To me, there seem to be a number of trends happening in beer, and almost all of them good. The trend in pubs is more of a mixed bag; but whilst the headlines are nearly always about pub closures, there are new pubs opening. In what regard as my pretty immediate area in this region of the 'Home Counties', seven new outlets have started up since the beginning of 2015. All are selling a mix of cask and keg. Keg predominates in three; pretty even in three; and cask predominates in the one that's a micro-pub. Five are completely new venues as pubs. Two have used sites that had been pubs, but not for years. In the same area, can only think of one pub had has closed down in the last year. (That said, could name around 40 pubs that closed for ever in the previous 20 years in the same area.) However, in terms of beer, what is noticeable is that only one of these seven is engaged in selling what would see as 'mainstream' brands.
    That connects to why am optimistic about beer, as mentioned earlier. Whilst overall beer sales are drifting down, that decline is concentrated in the mass production market. The vast majority of the small 'new boys and girls' are dedicated to producing both cask and keg. Brew Dog's ideological opposition to cask is much trumpeted, and gets headlines, but they are almost on their own. And sales of MY definition of 'craft' (any beers produced by small independent brewers), are defying the overall decline in beer sales. More than that, in response to this, the medium sized traditional brewers (with their tied houses) are upping their game. Worthy breweries who trundled out the same decent but unexciting half dozen beers, and a few seasonals, for the whole of my lifetime have recently begun to produce new beers, both cask and keg. Nope, they aren't likely to be hitting the market any time soon with the Saisons, Goses and Lambics etc. of the radical crowd, but they are upping their range and interest.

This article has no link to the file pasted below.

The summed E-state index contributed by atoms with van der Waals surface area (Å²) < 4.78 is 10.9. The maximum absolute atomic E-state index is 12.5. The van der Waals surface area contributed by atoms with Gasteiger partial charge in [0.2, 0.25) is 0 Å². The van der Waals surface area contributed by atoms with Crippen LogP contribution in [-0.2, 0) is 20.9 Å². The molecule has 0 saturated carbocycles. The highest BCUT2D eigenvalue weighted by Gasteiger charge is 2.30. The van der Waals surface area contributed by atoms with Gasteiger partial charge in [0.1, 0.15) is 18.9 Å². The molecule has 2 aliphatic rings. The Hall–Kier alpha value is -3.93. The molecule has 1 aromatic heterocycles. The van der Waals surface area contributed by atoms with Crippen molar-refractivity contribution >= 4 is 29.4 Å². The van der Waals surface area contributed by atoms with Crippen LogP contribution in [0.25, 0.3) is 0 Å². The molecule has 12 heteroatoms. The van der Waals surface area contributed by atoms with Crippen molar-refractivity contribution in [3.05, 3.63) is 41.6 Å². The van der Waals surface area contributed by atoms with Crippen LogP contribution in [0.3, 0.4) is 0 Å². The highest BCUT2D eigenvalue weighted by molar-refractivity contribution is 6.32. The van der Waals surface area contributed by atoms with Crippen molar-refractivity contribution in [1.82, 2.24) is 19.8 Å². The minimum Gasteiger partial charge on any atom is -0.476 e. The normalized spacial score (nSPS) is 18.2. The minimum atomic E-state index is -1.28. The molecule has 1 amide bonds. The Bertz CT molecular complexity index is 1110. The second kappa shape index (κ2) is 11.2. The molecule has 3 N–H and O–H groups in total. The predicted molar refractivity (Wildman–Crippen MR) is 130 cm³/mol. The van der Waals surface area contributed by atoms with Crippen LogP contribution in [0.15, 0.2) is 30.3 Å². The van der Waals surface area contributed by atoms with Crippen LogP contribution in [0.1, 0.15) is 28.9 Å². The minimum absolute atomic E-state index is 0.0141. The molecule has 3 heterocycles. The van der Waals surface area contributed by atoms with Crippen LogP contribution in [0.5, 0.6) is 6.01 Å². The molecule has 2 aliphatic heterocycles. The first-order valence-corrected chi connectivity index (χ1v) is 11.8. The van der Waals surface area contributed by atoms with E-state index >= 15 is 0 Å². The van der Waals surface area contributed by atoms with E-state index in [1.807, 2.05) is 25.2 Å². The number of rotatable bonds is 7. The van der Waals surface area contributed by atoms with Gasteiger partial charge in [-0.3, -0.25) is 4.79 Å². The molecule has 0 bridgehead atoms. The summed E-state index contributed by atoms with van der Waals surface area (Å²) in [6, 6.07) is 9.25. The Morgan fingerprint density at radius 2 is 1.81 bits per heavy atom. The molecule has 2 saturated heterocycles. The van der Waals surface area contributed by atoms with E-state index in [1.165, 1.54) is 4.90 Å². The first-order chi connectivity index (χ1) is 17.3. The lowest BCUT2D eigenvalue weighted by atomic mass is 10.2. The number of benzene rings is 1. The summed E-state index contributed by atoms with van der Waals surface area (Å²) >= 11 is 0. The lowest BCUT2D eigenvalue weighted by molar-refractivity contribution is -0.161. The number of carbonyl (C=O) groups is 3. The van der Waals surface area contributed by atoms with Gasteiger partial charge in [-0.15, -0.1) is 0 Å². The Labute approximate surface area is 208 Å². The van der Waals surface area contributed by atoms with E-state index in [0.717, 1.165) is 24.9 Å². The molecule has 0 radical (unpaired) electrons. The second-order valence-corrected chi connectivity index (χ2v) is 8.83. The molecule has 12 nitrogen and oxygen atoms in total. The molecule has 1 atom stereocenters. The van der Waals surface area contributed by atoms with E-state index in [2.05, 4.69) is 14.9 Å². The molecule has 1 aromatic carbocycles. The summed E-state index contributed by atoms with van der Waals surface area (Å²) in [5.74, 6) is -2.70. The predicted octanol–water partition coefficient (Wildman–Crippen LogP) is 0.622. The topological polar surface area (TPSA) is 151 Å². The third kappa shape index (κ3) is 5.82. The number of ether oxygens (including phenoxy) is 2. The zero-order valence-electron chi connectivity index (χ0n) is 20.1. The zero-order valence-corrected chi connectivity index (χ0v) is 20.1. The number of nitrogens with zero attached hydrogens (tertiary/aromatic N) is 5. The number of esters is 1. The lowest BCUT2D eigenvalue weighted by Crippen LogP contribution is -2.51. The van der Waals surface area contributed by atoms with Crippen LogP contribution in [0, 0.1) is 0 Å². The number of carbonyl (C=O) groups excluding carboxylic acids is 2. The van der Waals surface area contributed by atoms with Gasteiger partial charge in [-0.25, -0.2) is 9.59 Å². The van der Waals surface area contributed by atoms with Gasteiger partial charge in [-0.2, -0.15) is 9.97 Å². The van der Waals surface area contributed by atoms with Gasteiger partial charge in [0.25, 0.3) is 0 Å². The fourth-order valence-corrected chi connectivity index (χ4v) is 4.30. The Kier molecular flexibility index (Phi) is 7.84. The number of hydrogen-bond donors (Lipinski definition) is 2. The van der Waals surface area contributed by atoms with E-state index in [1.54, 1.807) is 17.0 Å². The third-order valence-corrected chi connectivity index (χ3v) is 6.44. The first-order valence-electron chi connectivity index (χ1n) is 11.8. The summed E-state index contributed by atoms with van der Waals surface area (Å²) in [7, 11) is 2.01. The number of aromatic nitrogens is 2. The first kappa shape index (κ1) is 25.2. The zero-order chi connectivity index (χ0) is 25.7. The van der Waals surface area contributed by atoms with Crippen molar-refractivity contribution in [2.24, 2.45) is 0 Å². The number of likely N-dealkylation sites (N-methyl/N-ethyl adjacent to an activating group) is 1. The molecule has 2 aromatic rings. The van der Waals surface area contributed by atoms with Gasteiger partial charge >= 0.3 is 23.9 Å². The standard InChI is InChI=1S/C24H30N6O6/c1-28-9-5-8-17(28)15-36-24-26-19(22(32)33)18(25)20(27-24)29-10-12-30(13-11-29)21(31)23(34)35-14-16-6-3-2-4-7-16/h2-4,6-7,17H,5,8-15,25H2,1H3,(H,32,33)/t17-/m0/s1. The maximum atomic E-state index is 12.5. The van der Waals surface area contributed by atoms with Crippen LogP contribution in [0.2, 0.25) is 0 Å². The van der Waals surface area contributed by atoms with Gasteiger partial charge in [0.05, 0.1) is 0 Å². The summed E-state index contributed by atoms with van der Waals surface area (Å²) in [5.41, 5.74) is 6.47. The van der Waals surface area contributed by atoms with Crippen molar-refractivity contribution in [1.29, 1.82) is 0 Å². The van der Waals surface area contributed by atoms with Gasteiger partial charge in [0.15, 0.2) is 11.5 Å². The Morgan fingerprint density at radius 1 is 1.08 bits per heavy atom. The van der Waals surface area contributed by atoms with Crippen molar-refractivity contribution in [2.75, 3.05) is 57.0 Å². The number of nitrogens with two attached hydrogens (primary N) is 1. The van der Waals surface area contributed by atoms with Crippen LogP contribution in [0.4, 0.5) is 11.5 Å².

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  13. To go back to Mudgie's post, he begins by saying much of the publicity around ths Revitalisation project has been negative, or at least ill informed.

    Mainstream media outlets often handle beer poorly. That Graun article is no exception (though the journo has put the work in getting quotes from brewers, there is little sign of a BBPA voice).

    But what does CAMRA expect when it issues a press release entitled "Is this the end of the Campaign for Real Ale?"

    http://www.camra.org.uk/press-releases/-/asset_publisher/R16Ta0pf6w5B/content/is-this-the-end-of-the-campaign-for-real-ale-?_101_INSTANCE_R16Ta0pf6w5B_redirect=%2Fpress-releases

    You can see why Tom Stainer's team has gone for this - it's an immediate news hook and has, as intended, garnered news headlines, write-ups and calls from TV for interviews.